The economists in the various Federal Reserve District Banks have provided plenty of fodder for deliberation, extending from challenging economic times for farmers to very good economic times for farmers.
Their research is included in the “Beige Book” which reports the economic conditions of the banking districts, gathered by the Fed economists.
The Beige Book—so named for no other reason than the color of its cover—does not really reflect what the Fed’s economists and policy setters think; but only the information prepared for their deliberations.
It ranges from agriculture and manufacturing to housing and natural resources, as well as commercial activity and tourism.
The following reports are from the various district banks within the Federal Reserve:
The agricultural sector remained strong, while energy production declined slightly. Results of our most recent agricultural survey indicated that farmland values were above both the previous quarter and year-ago levels. In addition, most contacts noted that 2012 was one of the best years that farmers have ever had; they indicated that higher commodity prices had resulted in stronger cash positions. Several forestry contacts reported a pickup in lumber prices due to the uptick in the housing sector.
SIXTH DISTRICT – ATLANTA
Recent rains improved drought conditions in Alabama and Georgia, while Florida saw dry conditions expand over most of the state. Prices for corn, soybeans, beef, broilers, and eggs were higher than year-ago levels while the price for cotton was down. Contacts continued to report that groups with no agriculture experience were looking to buy farmland as they seek better investment returns.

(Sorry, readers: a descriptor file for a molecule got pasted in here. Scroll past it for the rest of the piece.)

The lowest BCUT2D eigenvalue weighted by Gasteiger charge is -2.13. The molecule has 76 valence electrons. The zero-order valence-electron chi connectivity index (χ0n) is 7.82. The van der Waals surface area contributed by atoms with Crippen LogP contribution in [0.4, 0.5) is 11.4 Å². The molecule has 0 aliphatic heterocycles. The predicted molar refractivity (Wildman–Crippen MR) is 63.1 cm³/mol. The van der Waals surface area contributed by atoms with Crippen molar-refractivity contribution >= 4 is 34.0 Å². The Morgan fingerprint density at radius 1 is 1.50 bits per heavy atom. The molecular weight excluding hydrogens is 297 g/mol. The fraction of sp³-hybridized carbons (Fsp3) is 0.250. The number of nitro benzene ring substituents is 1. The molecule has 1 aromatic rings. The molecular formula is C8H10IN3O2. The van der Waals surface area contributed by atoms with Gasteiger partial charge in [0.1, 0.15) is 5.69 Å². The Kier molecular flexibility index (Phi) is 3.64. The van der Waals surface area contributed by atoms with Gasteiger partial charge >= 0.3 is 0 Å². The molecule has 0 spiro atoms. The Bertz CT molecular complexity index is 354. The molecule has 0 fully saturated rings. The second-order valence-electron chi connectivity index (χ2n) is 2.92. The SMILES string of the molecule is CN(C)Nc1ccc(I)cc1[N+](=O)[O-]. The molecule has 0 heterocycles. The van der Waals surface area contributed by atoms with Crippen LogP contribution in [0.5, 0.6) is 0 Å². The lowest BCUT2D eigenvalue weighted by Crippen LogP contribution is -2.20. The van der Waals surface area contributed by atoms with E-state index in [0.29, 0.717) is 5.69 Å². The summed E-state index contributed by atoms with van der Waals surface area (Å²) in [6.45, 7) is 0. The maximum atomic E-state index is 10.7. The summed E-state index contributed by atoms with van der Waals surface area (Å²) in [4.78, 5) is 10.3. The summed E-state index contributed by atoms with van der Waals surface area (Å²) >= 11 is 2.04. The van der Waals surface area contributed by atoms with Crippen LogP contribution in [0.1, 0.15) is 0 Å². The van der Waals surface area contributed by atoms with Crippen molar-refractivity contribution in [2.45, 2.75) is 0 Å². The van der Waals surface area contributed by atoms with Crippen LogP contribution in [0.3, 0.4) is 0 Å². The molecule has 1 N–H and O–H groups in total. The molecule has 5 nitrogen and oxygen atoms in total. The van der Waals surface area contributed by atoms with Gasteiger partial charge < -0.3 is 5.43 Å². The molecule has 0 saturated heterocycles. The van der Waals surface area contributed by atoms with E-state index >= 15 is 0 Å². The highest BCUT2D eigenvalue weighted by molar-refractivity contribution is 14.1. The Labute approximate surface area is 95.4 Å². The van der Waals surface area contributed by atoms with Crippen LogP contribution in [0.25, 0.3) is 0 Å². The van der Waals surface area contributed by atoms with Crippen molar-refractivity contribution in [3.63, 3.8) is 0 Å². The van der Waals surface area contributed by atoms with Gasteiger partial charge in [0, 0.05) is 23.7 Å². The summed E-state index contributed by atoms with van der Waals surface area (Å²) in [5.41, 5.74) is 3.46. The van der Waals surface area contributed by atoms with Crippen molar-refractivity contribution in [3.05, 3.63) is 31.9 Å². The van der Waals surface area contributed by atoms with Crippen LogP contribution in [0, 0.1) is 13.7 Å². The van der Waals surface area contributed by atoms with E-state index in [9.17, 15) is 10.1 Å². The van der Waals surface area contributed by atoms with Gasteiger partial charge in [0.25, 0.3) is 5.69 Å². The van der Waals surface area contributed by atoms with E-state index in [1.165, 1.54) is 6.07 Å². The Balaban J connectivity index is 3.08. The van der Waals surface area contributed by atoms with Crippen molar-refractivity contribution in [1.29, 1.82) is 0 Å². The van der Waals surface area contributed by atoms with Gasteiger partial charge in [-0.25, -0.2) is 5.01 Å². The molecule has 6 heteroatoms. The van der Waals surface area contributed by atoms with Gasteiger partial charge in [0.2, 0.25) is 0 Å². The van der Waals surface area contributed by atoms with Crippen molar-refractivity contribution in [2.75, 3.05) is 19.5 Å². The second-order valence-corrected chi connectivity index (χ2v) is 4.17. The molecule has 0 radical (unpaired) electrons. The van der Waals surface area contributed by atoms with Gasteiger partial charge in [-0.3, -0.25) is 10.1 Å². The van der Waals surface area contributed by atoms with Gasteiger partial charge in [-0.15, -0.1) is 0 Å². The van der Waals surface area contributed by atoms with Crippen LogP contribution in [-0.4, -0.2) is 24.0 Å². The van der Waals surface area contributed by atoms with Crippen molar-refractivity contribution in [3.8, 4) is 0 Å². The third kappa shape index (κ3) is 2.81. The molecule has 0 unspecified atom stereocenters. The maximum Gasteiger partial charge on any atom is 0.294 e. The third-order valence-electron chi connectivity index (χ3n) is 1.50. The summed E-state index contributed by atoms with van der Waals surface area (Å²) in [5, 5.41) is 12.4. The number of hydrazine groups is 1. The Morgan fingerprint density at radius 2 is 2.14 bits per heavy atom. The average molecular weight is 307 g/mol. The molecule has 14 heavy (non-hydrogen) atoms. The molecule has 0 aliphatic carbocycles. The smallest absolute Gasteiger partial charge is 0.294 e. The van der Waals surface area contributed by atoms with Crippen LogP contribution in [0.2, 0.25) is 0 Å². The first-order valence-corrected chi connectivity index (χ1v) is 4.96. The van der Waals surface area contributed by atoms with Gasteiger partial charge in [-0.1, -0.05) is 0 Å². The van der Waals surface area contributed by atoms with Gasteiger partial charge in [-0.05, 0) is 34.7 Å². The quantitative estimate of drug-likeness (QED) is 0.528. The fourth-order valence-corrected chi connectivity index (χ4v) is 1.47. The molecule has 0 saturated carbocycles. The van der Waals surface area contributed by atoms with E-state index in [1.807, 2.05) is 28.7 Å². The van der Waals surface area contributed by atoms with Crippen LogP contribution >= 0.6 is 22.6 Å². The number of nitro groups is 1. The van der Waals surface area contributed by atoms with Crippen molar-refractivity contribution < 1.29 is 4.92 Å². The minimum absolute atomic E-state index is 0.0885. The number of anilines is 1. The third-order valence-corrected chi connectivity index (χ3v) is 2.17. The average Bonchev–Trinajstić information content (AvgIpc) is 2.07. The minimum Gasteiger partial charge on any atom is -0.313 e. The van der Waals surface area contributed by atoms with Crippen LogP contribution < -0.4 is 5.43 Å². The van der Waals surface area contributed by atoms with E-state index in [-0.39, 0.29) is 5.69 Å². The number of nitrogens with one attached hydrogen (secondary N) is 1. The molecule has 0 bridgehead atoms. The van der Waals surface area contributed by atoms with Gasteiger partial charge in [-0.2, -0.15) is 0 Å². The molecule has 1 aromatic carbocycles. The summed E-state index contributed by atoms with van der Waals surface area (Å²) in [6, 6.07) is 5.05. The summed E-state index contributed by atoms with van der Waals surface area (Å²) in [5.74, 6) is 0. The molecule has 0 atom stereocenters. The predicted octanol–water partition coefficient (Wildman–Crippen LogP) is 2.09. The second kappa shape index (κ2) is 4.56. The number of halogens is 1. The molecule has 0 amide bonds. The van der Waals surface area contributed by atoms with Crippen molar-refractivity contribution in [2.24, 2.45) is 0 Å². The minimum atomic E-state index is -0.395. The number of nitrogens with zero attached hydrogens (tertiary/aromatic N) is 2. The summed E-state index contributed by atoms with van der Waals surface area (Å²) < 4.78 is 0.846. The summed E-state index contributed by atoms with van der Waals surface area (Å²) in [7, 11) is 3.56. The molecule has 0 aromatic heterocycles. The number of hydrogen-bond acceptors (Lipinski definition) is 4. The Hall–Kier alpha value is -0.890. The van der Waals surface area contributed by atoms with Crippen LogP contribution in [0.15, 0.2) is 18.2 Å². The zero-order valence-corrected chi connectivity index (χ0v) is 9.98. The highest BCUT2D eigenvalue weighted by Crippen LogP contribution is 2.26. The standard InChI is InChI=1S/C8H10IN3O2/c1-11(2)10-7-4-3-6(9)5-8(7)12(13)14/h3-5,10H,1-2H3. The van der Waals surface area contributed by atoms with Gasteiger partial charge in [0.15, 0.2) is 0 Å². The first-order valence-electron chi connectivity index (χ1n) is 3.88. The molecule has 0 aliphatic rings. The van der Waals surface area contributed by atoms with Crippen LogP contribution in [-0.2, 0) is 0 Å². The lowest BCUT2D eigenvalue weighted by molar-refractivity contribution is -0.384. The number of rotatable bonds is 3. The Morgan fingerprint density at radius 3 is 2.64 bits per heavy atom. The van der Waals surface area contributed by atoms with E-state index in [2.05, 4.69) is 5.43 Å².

Snow and rain continued to boost topsoil moisture levels, although depleted subsurface moisture remained a concern for farmers. Between engineering work on the Mississippi River, higher water levels, and low export demand for grain, congestion eased for barge activity. Corn and soybean stocks at grain elevators were even tighter than last year, as many farmers continued to store a share of their crops on hand in anticipation of higher profits closer to harvest this year. Input costs for planting have not changed substantially over the winter. Corn, wheat, milk, hog, and cattle prices dipped during the reporting period, while soybean prices moved a little higher. The prices for corn and soybeans in February become the benchmarks for potential compensation from crop revenue insurance plans; these prices were high enough to guarantee that insured crop operations will cover their production costs this year. Lower feed costs aided the cash flows of livestock operations. Lower corn prices also led to higher ethanol production.